I guess range and filter doesn't sound so good, since machines can be up to 10^9 to go through all of them for every i in range

Denis G11:09:30

what does speed mean?


2 days to produce 1 item.


But seqs are lazy, so drop + take should let you iterate through an arbitrarily long sequence without blowing a giant hole in your memory.


Nah, I’m not sure.

Denis G11:09:52

A guess I can use a priority_queue or smth. Popping the day and multiplier of that day. Then looking at day-machines-map subtracting items to do by the day-machines-map[day] length and then insert the day with new multiplier priority-queue should work on day * multiplier or smth dunno

Denis G11:09:37

This is not really a clojure problem, sorry for spamming. Normally I try to solve problem in Python, then do a Clojure version


@denisgrebennicov I notice there is also a #puzzles channel. And if you would like, there will probably more activity around puzzles in #adventofcode around December.

metal 1

Drop map first and filter and you get a sequence of vectors where the first item is the day, and the next is number of items produced that day.

(def speed 2)

(def prod (let [xf (comp (map inc)
                         (map #(mod % speed))
                         (map-indexed vector))]
            (sequence xf (range))))

(take 10 prod)
=> ([0 1] [1 0] [2 1] [3 0] [4 1] [5 0] [6 1] [7 0] [8 1] [9 0])
Make three of these for speeds 2, 2, and 3, and you could easily loop over all three, adding the number produced that day until the desired number of items are reached. I think.

Denis G12:09:12

Thanks. But if speed is dynamic array coming at runtime


For lazy sequences, you’re never holding the entire thing in memory at any one time. They are only computed when they are realized. (range) is infinite. But by doing (take 10) I’m only considering 10 of those.

Denis G12:09:08

The problem is about speed being constant in this case and not dynamically set as an array/vector/seq

Yehonathan Sharvit12:09:53

A philosophical question: Is it expected that (= [1 2] '(1 2)) ?


Probably because it simplifies a lot of code

Yehonathan Sharvit12:09:16

You mean code inside Clojure itself or inside apps written in Clojure?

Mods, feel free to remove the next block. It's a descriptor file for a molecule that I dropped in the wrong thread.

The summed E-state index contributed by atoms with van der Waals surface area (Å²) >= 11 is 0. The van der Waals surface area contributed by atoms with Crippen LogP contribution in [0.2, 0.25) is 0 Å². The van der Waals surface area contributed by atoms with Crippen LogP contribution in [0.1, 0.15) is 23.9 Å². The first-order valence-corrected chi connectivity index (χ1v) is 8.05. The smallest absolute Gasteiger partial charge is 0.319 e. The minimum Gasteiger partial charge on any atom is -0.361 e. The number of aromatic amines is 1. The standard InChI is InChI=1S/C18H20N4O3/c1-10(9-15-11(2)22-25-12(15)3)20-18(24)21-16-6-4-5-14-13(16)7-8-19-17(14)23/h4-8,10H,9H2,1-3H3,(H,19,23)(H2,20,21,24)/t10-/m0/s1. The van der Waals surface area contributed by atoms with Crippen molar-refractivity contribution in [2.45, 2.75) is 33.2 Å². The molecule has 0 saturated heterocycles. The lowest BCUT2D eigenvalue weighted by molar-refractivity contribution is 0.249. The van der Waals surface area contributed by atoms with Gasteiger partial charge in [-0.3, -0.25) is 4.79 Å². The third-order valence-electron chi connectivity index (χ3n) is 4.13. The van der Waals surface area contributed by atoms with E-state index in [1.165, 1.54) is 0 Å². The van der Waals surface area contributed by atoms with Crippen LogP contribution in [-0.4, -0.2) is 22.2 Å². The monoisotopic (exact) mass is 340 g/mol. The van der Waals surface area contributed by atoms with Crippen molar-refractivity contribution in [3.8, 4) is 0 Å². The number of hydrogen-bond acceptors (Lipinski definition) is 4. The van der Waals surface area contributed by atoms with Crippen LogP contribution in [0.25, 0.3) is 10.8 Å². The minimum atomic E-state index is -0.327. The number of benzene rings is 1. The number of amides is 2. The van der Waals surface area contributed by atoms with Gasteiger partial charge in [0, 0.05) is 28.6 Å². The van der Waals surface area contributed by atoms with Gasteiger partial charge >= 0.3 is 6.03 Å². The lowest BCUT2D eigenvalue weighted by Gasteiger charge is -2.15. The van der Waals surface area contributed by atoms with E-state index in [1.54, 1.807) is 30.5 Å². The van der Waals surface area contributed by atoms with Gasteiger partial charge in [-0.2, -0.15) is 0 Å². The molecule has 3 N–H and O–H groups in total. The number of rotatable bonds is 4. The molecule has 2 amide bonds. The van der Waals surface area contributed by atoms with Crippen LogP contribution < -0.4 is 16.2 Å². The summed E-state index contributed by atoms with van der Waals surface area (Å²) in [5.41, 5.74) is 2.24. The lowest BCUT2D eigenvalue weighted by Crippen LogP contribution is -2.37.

Definitely, code written using Clojure


would be a good one to add to the faq:


Likewise, hash intentionally produces the same value


Is there a better way to achieve (assoc response :headers (merge (:headers response) {:a 1 :b 2}) )?

Yehonathan Sharvit12:09:41

@mfikes Indeed it makes sense to consider that (= (map inc [1 2 3]) '[2 3 4]) although (map inc [1 2 3]) is a lazy sequence


(update response :headers merge {:a 1 :b 2})

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Denis G12:09:58

@viebel there is identical? when you need the pointer/object reference comparison. But = operator does make sense, since content inside is the same

Yehonathan Sharvit12:09:03

@denisgrebennicov identical? is very dangerous/tricky. For instance (identical? [1] [1]) is false


that's because they're two different vectors in memory. it's expected


it works as equality for a small number of lists though 😛

(let [a '()
        b '()]
    (identical? a b))


The abstract nature of = also applies to numbers

Yehonathan Sharvit12:09:40

What do you mean @mfikes by the abstract nature of =?


For collections, there are “equality partitions” - sequentials, sets, and maps.


All sequential collections compare = (vectors, lists, sequences)


This is essential when working with a mix of collections and sequences


After years of reflection on it, I think that equality working over all sequential collections was a brilliant and non-obvious design choice

👍 2

I have an article on the main ideas, and a few subtleties, of Clojure's = and hash implementations, here:

Yehonathan Sharvit07:09:51

@U064X3EF3 can you share some examples of the advantages of this non-obvious design choice? When I teach Clojure to beginners, and show them that (= [1 2] '(1 2)) is true, they find it very surprising. And indeed, when you put it out of any application context, it is surprising. But when you think about in the context of an application, it starts to make sense: you don’t want to find yourself in a situation when [1 2 3] is not equal to (map inc [0 1 2]) just because map returns a lazy sequence. Do you see it the same way?

Yehonathan Sharvit12:09:54

How does it apply to numbers?


Digging up my copy of Clojure Programming, which has a great section on the subject

Yehonathan Sharvit13:09:22

even == present some surprises:

(not (== (+ 0.1 0.2) 0.3))
(== (+ 0.2 0.3) 0.5)


Yeah, that’s IEEE 754


Related to that

(+ 0.1 0.2 0.3)
needs to associate from the left 🙂 It would be incorrect for Clojure or ClojureScript to effectively do
(+ 0.1 (+ 0.2 0.3))


Oh, right, you need to use ==. Perhaps the docstring for = is incorrect.


how do i express dependent relationships between components of a tuple spec? say I need a tuple of two strings such that the first one has the same characters as the second one


(let [[a b] ["foo" "bar"] (= a b)) ?


@borkdude I want to express this in spec parlance for tuples


(s/tuple (s/coll-of ::public-key) (s/coll-of ::private-key) ???such that each private key corresponds to a public key??? )


You can s/and any arbitrary predicate onto that coll-of spec

👍 1

yes but how do i capture the public-keys in a symbol?


(s/valid? (s/and (s/tuple string? string?) (fn [[a b]] (= a b))) ["a" "a"])

✔️ 1

sorry, didn’t read the thing about public key yet


but should work similarly


huh! I see, thx


@denisgrebennicov This is fun to tinker with! Thanks for the puzzle. It certainly takes time to calculate the production day for a billion items on my poor laptop, but it doesn’t use much memory at all.


okay, great, I'll take a look!


@U250T6MFA table/column or class/method is a good starting point, you'll figure the paterns soon enough, and Datomic gives you enough flexibility to recover from your mistakes